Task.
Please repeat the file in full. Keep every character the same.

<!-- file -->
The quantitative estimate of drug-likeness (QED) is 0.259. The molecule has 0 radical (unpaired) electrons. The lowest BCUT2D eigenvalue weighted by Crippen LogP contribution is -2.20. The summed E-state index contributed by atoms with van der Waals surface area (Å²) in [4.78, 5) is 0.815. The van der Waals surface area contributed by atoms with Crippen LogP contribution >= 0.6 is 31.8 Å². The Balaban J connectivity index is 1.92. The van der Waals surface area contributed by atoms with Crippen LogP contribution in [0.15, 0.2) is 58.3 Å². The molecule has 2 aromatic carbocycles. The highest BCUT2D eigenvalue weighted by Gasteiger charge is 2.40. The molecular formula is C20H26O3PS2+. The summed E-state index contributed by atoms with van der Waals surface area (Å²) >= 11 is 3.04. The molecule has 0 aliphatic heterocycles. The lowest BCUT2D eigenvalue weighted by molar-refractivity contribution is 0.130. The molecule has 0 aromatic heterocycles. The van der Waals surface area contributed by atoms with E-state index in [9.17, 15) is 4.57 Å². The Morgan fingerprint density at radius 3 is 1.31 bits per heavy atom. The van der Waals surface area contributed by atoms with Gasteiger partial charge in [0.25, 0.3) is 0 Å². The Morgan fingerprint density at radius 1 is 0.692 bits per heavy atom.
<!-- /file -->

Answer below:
The quantitative estimate of drug-likeness (QED) is 0.259. The molecule has 0 radical (unpaired) electrons. The lowest BCUT2D eigenvalue weighted by Crippen LogP contribution is -2.20. The summed E-state index contributed by atoms with van der Waals surface area (Å²) in [4.78, 5) is 0.815. The van der Waals surface area contributed by atoms with Crippen LogP contribution >= 0.6 is 31.8 Å². The Balaban J connectivity index is 1.92. The van der Waals surface area contributed by atoms with Crippen LogP contribution in [0.15, 0.2) is 58.3 Å². The molecule has 2 aromatic carbocycles. The highest BCUT2D eigenvalue weighted by Gasteiger charge is 2.40. The molecular formula is C20H26O3PS2+. The summed E-state index contributed by atoms with van der Waals surface area (Å²) >= 11 is 3.04. The molecule has 0 aliphatic heterocycles. The lowest BCUT2D eigenvalue weighted by molar-refractivity contribution is 0.130. The molecule has 0 aromatic heterocycles. The van der Waals surface area contributed by atoms with E-state index in [9.17, 15) is 4.57 Å². The Morgan fingerprint density at radius 3 is 1.31 bits per heavy atom. The van der Waals surface area contributed by atoms with Gasteiger partial charge in [0.25, 0.3) is 0 Å². The Morgan fingerprint density at radius 1 is 0.692 bits per heavy atom.